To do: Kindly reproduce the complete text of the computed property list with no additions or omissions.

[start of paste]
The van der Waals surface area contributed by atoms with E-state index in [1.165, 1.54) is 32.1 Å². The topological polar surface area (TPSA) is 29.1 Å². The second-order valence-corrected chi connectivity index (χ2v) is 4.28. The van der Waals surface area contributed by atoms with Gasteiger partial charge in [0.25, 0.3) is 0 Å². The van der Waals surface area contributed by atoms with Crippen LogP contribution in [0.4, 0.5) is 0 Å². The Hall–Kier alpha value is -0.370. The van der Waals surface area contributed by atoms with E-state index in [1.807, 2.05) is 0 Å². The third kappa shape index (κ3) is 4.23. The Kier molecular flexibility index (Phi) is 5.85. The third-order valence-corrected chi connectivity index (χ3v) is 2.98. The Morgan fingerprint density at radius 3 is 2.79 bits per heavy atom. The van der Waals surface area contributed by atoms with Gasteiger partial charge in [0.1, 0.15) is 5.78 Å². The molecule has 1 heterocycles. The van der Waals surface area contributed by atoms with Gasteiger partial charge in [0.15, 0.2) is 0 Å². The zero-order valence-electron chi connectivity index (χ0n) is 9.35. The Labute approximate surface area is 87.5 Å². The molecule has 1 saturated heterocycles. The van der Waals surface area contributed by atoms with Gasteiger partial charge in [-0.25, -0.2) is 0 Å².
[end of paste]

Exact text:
The van der Waals surface area contributed by atoms with E-state index in [1.165, 1.54) is 32.1 Å². The topological polar surface area (TPSA) is 29.1 Å². The second-order valence-corrected chi connectivity index (χ2v) is 4.28. The van der Waals surface area contributed by atoms with Gasteiger partial charge in [0.25, 0.3) is 0 Å². The van der Waals surface area contributed by atoms with Crippen LogP contribution in [0.4, 0.5) is 0 Å². The Hall–Kier alpha value is -0.370. The van der Waals surface area contributed by atoms with E-state index in [1.807, 2.05) is 0 Å². The third kappa shape index (κ3) is 4.23. The Kier molecular flexibility index (Phi) is 5.85. The third-order valence-corrected chi connectivity index (χ3v) is 2.98. The Morgan fingerprint density at radius 3 is 2.79 bits per heavy atom. The van der Waals surface area contributed by atoms with Gasteiger partial charge in [0.1, 0.15) is 5.78 Å². The molecule has 1 heterocycles. The van der Waals surface area contributed by atoms with Gasteiger partial charge in [0.15, 0.2) is 0 Å². The zero-order valence-electron chi connectivity index (χ0n) is 9.35. The Labute approximate surface area is 87.5 Å². The molecule has 1 saturated heterocycles. The van der Waals surface area contributed by atoms with Gasteiger partial charge in [-0.25, -0.2) is 0 Å².